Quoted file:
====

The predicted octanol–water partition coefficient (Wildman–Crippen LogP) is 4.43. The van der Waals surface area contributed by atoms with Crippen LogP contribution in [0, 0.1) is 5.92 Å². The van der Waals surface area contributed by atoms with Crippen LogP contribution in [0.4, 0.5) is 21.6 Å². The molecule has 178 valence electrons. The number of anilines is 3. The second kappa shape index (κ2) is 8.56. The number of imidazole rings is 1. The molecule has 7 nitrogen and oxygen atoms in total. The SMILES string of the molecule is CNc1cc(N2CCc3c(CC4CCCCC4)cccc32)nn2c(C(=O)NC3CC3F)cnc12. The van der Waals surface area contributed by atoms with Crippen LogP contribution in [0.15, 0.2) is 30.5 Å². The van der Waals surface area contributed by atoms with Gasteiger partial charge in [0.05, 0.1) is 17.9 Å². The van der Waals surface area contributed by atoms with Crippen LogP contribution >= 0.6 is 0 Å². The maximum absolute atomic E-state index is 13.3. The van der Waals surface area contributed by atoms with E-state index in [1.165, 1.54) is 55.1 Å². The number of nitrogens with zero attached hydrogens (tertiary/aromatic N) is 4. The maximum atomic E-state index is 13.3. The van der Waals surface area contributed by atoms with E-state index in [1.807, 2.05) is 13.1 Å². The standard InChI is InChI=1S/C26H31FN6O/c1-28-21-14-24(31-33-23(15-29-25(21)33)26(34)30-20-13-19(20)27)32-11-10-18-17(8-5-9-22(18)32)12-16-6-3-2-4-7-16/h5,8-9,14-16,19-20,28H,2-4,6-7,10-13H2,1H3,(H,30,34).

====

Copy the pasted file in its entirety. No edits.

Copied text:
The predicted octanol–water partition coefficient (Wildman–Crippen LogP) is 4.43. The van der Waals surface area contributed by atoms with Crippen LogP contribution in [0, 0.1) is 5.92 Å². The van der Waals surface area contributed by atoms with Crippen LogP contribution in [0.4, 0.5) is 21.6 Å². The molecule has 178 valence electrons. The number of anilines is 3. The second kappa shape index (κ2) is 8.56. The number of imidazole rings is 1. The molecule has 7 nitrogen and oxygen atoms in total. The SMILES string of the molecule is CNc1cc(N2CCc3c(CC4CCCCC4)cccc32)nn2c(C(=O)NC3CC3F)cnc12. The van der Waals surface area contributed by atoms with Crippen LogP contribution in [0.15, 0.2) is 30.5 Å². The van der Waals surface area contributed by atoms with Gasteiger partial charge in [0.05, 0.1) is 17.9 Å². The van der Waals surface area contributed by atoms with Crippen LogP contribution >= 0.6 is 0 Å². The maximum absolute atomic E-state index is 13.3. The van der Waals surface area contributed by atoms with E-state index in [1.165, 1.54) is 55.1 Å². The number of nitrogens with zero attached hydrogens (tertiary/aromatic N) is 4. The maximum atomic E-state index is 13.3. The van der Waals surface area contributed by atoms with E-state index in [1.807, 2.05) is 13.1 Å². The standard InChI is InChI=1S/C26H31FN6O/c1-28-21-14-24(31-33-23(15-29-25(21)33)26(34)30-20-13-19(20)27)32-11-10-18-17(8-5-9-22(18)32)12-16-6-3-2-4-7-16/h5,8-9,14-16,19-20,28H,2-4,6-7,10-13H2,1H3,(H,30,34).